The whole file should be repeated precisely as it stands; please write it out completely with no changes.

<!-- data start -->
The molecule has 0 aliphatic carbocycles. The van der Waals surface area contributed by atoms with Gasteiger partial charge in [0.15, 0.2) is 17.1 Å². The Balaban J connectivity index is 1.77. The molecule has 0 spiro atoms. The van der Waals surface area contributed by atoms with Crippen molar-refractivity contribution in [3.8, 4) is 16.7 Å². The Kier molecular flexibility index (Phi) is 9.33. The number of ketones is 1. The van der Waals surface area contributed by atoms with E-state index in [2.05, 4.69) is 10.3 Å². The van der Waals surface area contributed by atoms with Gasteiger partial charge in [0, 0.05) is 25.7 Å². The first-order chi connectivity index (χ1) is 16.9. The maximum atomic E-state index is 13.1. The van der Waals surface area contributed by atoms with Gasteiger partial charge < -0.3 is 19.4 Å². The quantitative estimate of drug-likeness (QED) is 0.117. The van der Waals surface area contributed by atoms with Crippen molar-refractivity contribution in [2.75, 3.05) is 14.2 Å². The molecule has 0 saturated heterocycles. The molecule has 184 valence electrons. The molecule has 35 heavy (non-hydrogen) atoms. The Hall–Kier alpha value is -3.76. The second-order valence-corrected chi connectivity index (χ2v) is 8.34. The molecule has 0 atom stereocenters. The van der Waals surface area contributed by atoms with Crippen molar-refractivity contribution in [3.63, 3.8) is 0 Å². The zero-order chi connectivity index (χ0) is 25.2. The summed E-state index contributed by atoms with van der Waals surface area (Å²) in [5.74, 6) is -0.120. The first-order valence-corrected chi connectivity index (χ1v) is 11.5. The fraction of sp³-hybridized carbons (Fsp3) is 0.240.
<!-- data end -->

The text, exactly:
The molecule has 0 aliphatic carbocycles. The van der Waals surface area contributed by atoms with Gasteiger partial charge in [0.15, 0.2) is 17.1 Å². The Balaban J connectivity index is 1.77. The molecule has 0 spiro atoms. The van der Waals surface area contributed by atoms with Crippen molar-refractivity contribution in [3.8, 4) is 16.7 Å². The Kier molecular flexibility index (Phi) is 9.33. The number of ketones is 1. The van der Waals surface area contributed by atoms with E-state index in [2.05, 4.69) is 10.3 Å². The van der Waals surface area contributed by atoms with Gasteiger partial charge in [0, 0.05) is 25.7 Å². The first-order chi connectivity index (χ1) is 16.9. The maximum atomic E-state index is 13.1. The van der Waals surface area contributed by atoms with Gasteiger partial charge < -0.3 is 19.4 Å². The quantitative estimate of drug-likeness (QED) is 0.117. The van der Waals surface area contributed by atoms with Crippen molar-refractivity contribution in [2.75, 3.05) is 14.2 Å². The molecule has 0 saturated heterocycles. The molecule has 184 valence electrons. The molecule has 35 heavy (non-hydrogen) atoms. The Hall–Kier alpha value is -3.76. The second-order valence-corrected chi connectivity index (χ2v) is 8.34. The molecule has 0 atom stereocenters. The van der Waals surface area contributed by atoms with Crippen molar-refractivity contribution in [3.63, 3.8) is 0 Å². The zero-order chi connectivity index (χ0) is 25.2. The summed E-state index contributed by atoms with van der Waals surface area (Å²) in [5.74, 6) is -0.120. The first-order valence-corrected chi connectivity index (χ1v) is 11.5. The fraction of sp³-hybridized carbons (Fsp3) is 0.240.